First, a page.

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Horticulture and Home Pest News
Horticulture & Home Pest News is filled with articles on current horticulture, plant care, pest management, and common household pests written by Iowa State University Extension specialists in the Departments of Entomology, Horticulture and Plant Pathology.

Dutch Elm Disease

This article was published originally on 7/11/1997

We have been receiving samples of elms with Dutch elm disease (DED). Several people around the state also called the ISU Plant Disease Clinic about elms that are not doing well. The symptoms described include wilting or flagging of one or more of the upper branches and/or general wilting, yellowing, and browning of leaves. Others have trees that have died a few weeks after they first notice the problem. In the Plant Disease Clinic, we identify the fungus by culturing branch samples that are about Omega inch to 1 inch in diameter and about 6 to 10 inches long and show active wilting with obvious streaking in the wood.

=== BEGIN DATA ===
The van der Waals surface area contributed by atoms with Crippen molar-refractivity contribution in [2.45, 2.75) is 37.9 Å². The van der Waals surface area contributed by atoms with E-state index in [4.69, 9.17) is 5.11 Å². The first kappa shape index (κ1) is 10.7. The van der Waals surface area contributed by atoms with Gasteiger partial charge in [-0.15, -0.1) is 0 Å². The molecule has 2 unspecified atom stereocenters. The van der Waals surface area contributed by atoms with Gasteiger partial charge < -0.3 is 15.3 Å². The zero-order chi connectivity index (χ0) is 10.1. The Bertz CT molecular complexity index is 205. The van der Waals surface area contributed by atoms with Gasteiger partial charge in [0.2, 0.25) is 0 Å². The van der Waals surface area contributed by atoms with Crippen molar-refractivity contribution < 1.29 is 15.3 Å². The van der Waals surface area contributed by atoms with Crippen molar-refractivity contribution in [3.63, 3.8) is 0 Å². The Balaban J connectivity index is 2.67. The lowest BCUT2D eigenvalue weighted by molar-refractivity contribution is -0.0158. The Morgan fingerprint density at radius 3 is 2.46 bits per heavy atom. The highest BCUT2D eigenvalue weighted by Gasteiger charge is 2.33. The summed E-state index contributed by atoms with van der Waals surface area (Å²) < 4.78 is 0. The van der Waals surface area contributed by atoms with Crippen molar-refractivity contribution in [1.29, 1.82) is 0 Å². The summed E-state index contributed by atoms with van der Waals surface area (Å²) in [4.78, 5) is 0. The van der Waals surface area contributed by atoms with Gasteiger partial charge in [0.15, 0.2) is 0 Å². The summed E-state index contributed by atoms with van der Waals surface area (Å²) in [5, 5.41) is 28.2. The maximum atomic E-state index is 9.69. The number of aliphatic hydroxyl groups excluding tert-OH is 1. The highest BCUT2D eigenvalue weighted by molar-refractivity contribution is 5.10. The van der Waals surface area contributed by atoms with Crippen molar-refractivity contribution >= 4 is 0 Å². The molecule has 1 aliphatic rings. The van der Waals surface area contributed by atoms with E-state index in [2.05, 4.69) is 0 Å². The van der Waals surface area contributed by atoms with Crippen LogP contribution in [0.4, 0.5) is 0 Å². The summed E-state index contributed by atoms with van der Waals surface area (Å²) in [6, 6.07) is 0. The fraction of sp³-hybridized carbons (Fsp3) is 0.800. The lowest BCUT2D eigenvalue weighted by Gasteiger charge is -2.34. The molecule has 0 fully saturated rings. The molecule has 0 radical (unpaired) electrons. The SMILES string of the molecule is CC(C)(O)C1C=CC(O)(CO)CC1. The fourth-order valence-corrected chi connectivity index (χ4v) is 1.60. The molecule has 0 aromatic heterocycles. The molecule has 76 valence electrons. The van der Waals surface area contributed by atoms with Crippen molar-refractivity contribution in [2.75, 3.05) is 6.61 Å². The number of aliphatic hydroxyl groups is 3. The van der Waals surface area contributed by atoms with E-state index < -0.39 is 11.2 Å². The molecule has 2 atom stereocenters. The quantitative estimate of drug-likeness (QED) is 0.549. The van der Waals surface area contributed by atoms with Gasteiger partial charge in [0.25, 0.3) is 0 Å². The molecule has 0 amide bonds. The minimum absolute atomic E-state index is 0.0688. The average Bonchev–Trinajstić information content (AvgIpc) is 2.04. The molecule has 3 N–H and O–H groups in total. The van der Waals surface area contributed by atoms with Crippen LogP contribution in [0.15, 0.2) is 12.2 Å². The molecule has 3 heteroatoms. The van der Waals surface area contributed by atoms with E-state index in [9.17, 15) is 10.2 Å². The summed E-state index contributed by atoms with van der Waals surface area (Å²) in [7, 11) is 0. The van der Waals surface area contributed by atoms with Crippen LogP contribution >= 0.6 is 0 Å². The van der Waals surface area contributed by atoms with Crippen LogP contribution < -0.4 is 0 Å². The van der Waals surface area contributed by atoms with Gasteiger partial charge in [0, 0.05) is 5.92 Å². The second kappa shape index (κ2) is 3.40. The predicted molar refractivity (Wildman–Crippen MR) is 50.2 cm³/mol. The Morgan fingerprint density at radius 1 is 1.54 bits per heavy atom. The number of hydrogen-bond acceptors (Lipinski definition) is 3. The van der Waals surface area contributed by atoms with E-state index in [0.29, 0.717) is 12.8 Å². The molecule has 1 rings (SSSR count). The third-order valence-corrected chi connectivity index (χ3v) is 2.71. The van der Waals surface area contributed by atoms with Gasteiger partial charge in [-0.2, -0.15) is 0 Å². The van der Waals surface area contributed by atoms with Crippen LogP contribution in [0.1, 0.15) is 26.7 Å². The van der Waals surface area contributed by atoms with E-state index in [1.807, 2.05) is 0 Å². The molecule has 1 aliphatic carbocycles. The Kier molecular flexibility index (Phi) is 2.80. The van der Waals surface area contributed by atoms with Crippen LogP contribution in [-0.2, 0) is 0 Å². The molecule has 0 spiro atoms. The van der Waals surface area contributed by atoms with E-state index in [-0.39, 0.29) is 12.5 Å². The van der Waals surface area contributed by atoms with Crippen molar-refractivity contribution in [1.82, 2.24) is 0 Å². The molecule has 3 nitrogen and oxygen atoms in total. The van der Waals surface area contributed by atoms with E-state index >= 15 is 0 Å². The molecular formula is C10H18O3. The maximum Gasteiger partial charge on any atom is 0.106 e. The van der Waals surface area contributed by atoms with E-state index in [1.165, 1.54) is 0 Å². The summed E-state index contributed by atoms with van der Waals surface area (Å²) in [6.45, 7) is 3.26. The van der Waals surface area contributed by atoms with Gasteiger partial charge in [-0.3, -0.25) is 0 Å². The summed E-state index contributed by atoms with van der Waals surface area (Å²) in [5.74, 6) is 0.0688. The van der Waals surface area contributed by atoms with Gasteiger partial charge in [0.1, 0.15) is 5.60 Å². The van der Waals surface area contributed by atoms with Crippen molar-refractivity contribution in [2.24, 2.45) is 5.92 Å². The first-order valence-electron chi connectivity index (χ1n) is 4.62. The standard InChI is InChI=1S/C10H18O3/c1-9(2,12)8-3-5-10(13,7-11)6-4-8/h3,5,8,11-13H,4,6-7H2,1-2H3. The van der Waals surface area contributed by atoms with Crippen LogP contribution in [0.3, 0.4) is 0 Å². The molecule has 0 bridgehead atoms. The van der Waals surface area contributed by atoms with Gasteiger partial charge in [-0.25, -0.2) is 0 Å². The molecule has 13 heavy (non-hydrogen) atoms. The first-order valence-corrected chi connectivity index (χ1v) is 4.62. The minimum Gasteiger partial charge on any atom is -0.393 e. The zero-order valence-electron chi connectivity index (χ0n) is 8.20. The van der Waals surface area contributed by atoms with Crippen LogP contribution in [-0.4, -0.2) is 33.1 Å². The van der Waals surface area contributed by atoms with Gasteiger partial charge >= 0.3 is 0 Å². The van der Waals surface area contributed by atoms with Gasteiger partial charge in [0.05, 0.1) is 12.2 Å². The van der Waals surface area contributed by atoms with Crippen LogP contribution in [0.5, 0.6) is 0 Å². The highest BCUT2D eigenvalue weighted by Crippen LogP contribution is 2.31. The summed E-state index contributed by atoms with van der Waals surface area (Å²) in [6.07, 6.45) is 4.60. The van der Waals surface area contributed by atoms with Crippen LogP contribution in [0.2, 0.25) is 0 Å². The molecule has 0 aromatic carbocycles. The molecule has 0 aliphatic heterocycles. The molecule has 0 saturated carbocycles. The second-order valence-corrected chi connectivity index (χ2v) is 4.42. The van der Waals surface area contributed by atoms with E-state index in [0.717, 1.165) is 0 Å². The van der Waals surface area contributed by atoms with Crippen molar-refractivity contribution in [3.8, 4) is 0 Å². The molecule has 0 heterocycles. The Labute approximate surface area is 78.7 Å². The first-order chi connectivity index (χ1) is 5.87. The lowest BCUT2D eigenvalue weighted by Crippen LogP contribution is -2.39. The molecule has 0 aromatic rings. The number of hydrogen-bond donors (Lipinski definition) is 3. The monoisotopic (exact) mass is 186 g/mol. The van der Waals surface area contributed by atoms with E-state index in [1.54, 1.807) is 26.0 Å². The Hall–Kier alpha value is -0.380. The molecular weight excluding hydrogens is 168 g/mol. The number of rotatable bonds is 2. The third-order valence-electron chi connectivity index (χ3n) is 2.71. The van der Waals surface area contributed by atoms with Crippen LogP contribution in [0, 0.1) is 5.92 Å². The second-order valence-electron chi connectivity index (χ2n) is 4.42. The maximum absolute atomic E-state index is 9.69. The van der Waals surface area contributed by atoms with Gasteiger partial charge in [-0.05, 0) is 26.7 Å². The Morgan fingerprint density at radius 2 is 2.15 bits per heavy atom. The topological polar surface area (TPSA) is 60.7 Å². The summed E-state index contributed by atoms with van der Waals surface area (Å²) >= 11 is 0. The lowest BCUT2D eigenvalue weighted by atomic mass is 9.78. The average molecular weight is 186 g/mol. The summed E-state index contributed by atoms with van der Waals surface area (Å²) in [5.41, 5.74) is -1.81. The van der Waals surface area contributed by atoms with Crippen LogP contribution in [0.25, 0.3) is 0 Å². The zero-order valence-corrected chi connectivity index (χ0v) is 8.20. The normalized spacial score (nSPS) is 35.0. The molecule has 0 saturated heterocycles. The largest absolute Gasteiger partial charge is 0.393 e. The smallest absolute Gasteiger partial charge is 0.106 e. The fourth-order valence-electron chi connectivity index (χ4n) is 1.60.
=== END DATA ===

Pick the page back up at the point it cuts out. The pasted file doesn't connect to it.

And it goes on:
Dutch elm is caused by the fungus Ophiostoma ulmi. It can be spread by bark beetles and through root grafts. Trees infected through root grafts usually show massive wilting in the entire tree crown and may die rapidly. The symptoms usually appear immediately after new leaves emerge in early spring. This fungus blocks the water-conducting vessels within the tree, thus initial symptoms include discoloration and wilting of foliage in affected branches. These leaves turn from dull green to yellow then curl and then turn brown, dry, and brittle. Wilting, shriveling, and browning is observed from late spring until late August or September. Light to dark brown streaks or blue to gray discoloration is observed in the wood immediately beneath the bark.

Sanitation helps prevent the spread of Dutch elm disease. This includes early detection of the symptoms, disruption of root grafts between the healthy and infected trees, and the removal and disposal of all dying and dead elm trees with intact bark.

Debarked logs are o.k. to save, as are chips from DED-infected trees. For the greatest margin of safety, compost the chips in a pile for a few months before using them.



This article originally appeared in the July 11, 1997 issue, p. 110.

Year of Publication: 
1997
Issue: 
IC-477(18) -- July 11, 1997